Three Things to Check Before Going Surfing

In this country whatever your level of surfing you always need to be able to predict when to go surfing or you will spend a lot of time sitting at the beach waiting for the surf.  Now that is not the worst way to spend a day, but we don’t always have the luxury of doing that.

What is good surf to some might not be to others, whether you’re a beginner or a pro you potentially need different conditions.
Although surf forecasting can be quite tricky and confusing websites like Magic Seaweed make this part a lot easier than it used to. There are however three simple things that anyone can check to make sure they don’t have a wasted trip to the beach.

Swell direction, size and period can be quite confusing when you first look at it, but surf forecasting websites like MagicSeaweed make it a lot easier than in years gone by. The first thing you want to do is look at your local beach and note which direction the beach faces, this will make looking at a forecast a lot easier to determine. Widemouth Bay, for example, faces almost directly West.
Swell is the name for the movement in the open ocean which as it nears land and shallow water the tops tumble over and it is these waves we surf.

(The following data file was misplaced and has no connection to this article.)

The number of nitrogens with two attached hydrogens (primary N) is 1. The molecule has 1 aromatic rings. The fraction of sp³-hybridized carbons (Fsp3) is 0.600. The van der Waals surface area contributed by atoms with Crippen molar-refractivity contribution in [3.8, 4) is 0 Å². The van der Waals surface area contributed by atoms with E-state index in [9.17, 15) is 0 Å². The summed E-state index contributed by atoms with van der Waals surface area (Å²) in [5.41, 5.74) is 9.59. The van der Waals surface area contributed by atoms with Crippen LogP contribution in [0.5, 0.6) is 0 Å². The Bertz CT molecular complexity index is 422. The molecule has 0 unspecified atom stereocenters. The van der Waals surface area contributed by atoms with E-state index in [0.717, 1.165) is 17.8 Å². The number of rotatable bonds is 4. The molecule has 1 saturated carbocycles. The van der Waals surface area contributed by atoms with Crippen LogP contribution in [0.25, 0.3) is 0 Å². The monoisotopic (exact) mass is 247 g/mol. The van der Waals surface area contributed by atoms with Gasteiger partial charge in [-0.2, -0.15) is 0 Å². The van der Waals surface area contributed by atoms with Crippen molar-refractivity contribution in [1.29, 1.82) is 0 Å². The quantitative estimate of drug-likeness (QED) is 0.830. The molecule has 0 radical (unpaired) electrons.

Looking at a forecast, the bigger the period of the swell then generally it is a groundswell from far out in the ocean and better for surfing. The smaller the period then it is usually a wind swell which means a short gap between the waves.

Widemouth Bay, found near our centre for residential school trips

We need to look at the wind at the beach, and less wind is better for surfing than stronger winds.  The wind blowing from the land to the sea is called an ‘offshore wind’, and this usually is very good for surfing. It produces cleaner surf, and the wind holds up the wave for longer, however too strong an offshore breeze can hinder you catching the wave so you need to look for winds less than 20mph. The other thing to bear in mind is that strong offshore winds can blow you out to sea very quickly, it’s always worth noting how far out you are sitting.  A strong onshore wind produces larger waves, but it can also ruin a surf, again lighter winds are ideal.  Easterly winds are offshore at Widemouth, and anything with west in it is onshore.

Tides can make a massive difference to any beach, and it takes a bit of local knowledge to work out the best one for your beach. You can always ask a lifeguard on which tides to avoid.  Gentle waves can turn into a hideous shore break at high tide or can turn heavy and rippy at low tide. Widemouth Bay is usually better at mid tide, but you do need to remember that the sand changes daily, so it is always worth keeping an eye on it.  There are roughly 6 hours between high and low tide which gives you enough info to schedule your surf.

All of these topics can be looked at in great detail, but at least this quick guide can help you to get in the water and not left sitting around in a car park waiting for waves…

For those of you who are interested in learning or having improver sessions contact us for surf lessons Bude